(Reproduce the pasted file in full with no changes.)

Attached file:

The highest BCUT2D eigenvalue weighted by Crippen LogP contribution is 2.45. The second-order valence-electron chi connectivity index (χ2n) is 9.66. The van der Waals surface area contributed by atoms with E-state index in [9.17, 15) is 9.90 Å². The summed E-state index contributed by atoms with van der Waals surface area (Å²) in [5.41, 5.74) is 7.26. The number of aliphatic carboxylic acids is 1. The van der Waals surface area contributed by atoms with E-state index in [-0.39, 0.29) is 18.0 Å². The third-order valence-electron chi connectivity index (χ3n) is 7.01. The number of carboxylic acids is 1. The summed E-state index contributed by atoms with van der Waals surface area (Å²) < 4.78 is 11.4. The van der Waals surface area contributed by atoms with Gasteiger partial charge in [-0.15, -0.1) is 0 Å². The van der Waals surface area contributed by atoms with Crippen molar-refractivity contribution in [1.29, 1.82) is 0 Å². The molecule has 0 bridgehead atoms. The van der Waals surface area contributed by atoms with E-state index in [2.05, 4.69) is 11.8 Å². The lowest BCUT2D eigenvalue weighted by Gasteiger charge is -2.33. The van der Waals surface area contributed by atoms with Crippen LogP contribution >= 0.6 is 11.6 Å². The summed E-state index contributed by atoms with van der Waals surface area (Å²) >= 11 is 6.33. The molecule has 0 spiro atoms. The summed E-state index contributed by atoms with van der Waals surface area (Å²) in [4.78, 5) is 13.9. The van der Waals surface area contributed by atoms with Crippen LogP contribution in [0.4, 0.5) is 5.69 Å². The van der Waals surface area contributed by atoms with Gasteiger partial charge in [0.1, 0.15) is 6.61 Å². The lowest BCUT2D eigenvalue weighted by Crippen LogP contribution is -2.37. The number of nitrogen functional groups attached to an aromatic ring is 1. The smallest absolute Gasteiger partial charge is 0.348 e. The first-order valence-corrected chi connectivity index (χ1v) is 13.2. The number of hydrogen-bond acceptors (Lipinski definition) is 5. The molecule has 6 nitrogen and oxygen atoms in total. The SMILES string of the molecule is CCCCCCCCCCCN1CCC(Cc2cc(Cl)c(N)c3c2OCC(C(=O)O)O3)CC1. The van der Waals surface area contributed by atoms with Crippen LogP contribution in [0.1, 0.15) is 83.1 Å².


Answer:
The highest BCUT2D eigenvalue weighted by Crippen LogP contribution is 2.45. The second-order valence-electron chi connectivity index (χ2n) is 9.66. The van der Waals surface area contributed by atoms with E-state index in [9.17, 15) is 9.90 Å². The summed E-state index contributed by atoms with van der Waals surface area (Å²) in [5.41, 5.74) is 7.26. The number of aliphatic carboxylic acids is 1. The van der Waals surface area contributed by atoms with E-state index in [-0.39, 0.29) is 18.0 Å². The third-order valence-electron chi connectivity index (χ3n) is 7.01. The number of carboxylic acids is 1. The summed E-state index contributed by atoms with van der Waals surface area (Å²) < 4.78 is 11.4. The van der Waals surface area contributed by atoms with Gasteiger partial charge in [-0.15, -0.1) is 0 Å². The van der Waals surface area contributed by atoms with Crippen molar-refractivity contribution in [1.29, 1.82) is 0 Å². The molecule has 0 bridgehead atoms. The van der Waals surface area contributed by atoms with E-state index in [2.05, 4.69) is 11.8 Å². The lowest BCUT2D eigenvalue weighted by Gasteiger charge is -2.33. The van der Waals surface area contributed by atoms with Crippen LogP contribution >= 0.6 is 11.6 Å². The summed E-state index contributed by atoms with van der Waals surface area (Å²) >= 11 is 6.33. The molecule has 0 spiro atoms. The summed E-state index contributed by atoms with van der Waals surface area (Å²) in [4.78, 5) is 13.9. The van der Waals surface area contributed by atoms with Crippen LogP contribution in [0.4, 0.5) is 5.69 Å². The van der Waals surface area contributed by atoms with Gasteiger partial charge in [0.1, 0.15) is 6.61 Å². The lowest BCUT2D eigenvalue weighted by Crippen LogP contribution is -2.37. The number of nitrogen functional groups attached to an aromatic ring is 1. The smallest absolute Gasteiger partial charge is 0.348 e. The first-order valence-corrected chi connectivity index (χ1v) is 13.2. The number of hydrogen-bond acceptors (Lipinski definition) is 5. The molecule has 6 nitrogen and oxygen atoms in total. The SMILES string of the molecule is CCCCCCCCCCCN1CCC(Cc2cc(Cl)c(N)c3c2OCC(C(=O)O)O3)CC1. The van der Waals surface area contributed by atoms with Crippen LogP contribution in [0.1, 0.15) is 83.1 Å².